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Rodney King offered a plaintive plea in the spring of 1992, hoping to quell deadly riots in Los Angeles. “People,” he said, “can we all get along?”
A more sophisticated form of King’s plea may be at the heart of an unusual number of U.S. Supreme Court decisions this term that impact religious liberty: Can Americans find a way to live together despite sharp differences in religious beliefs? A majority of the court justices seem to be charting a middle course they hope will settle that question.
Conservatives were shocked in June when the court interpreted Title VII of the Civil Rights Act of 1964 to bar the firing of an employee based on sexual orientation or gender identity. Even though its ruling only addressed private employers, many observers worried the 6-3 decision in Bostock v. Clayton County, Georgia would lead to an avalanche of budget-sapping litigation that would weaken the ability of religious organizations to act in accordance with their convictions.
Two more recent developments will test that prediction. On July 20, 22 states and the District of Columbia, citing Bostock, sued the U.S. Department of Health and Human Services for rolling back an Obama-era regulation for healthcare providers that outlawed discrimination based on gender identity. And in a lawsuit filed in federal court on July 16, Jesse Hammons, a woman who identifies as a man, claims the University of Maryland St. Joseph Medical Center engaged in discrimination by refusing to perform a hysterectomy due to the religious beliefs of the hospital’s administration.
But despite Bostock, a trio of decisions near the end of the Supreme Court’s term signaled strong support for religious liberty among a majority of the justices. These decisions may offer a safe harbor to those with religious convictions.
In Espinoza v. Montana Department of Revenue, the court struck down a Montana constitutional provision that barred public aid for religious schools. If states provide funds to private schools, said the court, they must not discriminate but must also provide funds to private religious schools. The ruling upheld a state tuition tax credit scholarship that did just that.
In Little Sisters of the Poor v. Pennsylvania, the court affirmed the right of a Catholic order of nuns not to offer contraceptive coverage to employees in its group health insurance plan.
And religious schools were heartened by a decision in Our Lady of Guadalupe School v. Morrissey-Berru, where the court ruled that the “ministerial exception”—a doctrine barring courts from interfering in religious institutions’ internal matters—extends to teachers who perform vital religious duties. That ruling will help protect schools’ employment decisions from governmental intrusion.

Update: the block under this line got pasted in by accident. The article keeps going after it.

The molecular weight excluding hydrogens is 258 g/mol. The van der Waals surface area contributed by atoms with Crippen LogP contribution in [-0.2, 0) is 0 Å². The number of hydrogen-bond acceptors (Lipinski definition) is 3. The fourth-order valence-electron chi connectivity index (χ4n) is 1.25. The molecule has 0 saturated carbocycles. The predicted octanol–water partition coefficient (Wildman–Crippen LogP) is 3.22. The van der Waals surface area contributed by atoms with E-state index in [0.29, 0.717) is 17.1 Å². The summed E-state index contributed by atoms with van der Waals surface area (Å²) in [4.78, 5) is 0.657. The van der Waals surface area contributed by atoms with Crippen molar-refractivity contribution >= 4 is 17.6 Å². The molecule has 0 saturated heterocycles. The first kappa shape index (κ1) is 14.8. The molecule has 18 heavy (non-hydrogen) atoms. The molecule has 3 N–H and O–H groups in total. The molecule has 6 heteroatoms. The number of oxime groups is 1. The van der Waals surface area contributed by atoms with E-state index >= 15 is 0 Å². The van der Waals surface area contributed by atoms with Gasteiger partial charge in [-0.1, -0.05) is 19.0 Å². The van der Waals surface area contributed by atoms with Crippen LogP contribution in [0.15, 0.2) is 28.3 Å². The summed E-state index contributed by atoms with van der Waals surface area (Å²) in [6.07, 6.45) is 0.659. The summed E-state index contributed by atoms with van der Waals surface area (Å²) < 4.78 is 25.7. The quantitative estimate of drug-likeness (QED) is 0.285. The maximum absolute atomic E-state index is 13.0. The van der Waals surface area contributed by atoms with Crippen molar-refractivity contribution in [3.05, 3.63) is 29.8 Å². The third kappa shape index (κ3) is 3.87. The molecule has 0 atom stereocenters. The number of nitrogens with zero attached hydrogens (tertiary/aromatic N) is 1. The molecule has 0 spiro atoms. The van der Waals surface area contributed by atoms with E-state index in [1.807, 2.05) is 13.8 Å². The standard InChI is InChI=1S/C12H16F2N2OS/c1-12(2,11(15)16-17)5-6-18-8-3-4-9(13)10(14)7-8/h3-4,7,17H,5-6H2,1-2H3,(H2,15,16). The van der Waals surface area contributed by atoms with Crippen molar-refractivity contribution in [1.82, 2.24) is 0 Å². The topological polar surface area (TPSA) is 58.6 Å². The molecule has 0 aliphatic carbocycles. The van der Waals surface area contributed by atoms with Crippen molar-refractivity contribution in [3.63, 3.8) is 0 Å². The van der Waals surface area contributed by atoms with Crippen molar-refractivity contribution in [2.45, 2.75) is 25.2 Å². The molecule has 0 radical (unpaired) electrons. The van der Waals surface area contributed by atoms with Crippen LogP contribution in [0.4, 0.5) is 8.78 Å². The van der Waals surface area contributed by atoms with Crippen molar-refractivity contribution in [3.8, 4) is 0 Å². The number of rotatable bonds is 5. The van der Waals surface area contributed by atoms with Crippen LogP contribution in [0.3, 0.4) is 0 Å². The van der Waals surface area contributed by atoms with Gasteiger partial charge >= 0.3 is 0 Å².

While these decisions aren’t groundbreaking, together they reaffirm a constitutionally protected sphere of religious autonomy and liberty—a sense that people, gay or religious, must be free to act upon their deepest convictions. Private employers with religious convictions must still reckon with Bostock’s holding, yet churches and religious institutions are being bolstered by the court’s affirmation of religious freedom.
“The court has signaled that religious liberty is a crucial part of maintaining a pluralistic society in which people can coexist with deep differences,” says Thomas Berg, a constitutional law scholar at the University of St. Thomas School of Law in Minneapolis. Berg notes that while the court in Bostock extended civil protections to gay, lesbian, and transgender persons, the majority in that case said it remained “deeply concerned” about protecting the rights of religious organizations.
Two cases to be argued in the court’s term beginning in October offer the justices opportunities to further strengthen religious liberty.
In Fulton v. City of Philadelphia, the court will determine whether the city can cut ties with Catholic Social Services over the organization’s faith-based objection to placing foster children with same-sex couples. The city is relying on a neutral public accommodations law that bars most businesses from discriminating based on sexual orientation or gender identity. The court’s ruling in Espinoza suggests it may similarly rule that Philadelphia cannot discriminate against religious agencies.
In the other case, State of Washington v. Arlene’s Flowers, Inc., the court will consider whether the state can punish florist Barronelle Stutzman for her Biblical beliefs about marriage, which preclude her from making custom floral arrangements for a same-sex wedding. The state cited Stutzman for violating a public accommodations law barring discrimination based on sexual orientation or gender identity.
With these religious liberty cases, the court is dealing with deeply polarizing issues that Congress, also polarized, is unable to resolve, says Berg: “A key historical purpose of religious liberty is to reduce cultural conflict by giving people assurance that their deep commitments will be protected.”
Societal peace may be beyond the purview of the Supreme Court. But a majority of the justices appear to be attempting some measure of judicial peace—and hoping we can all get along.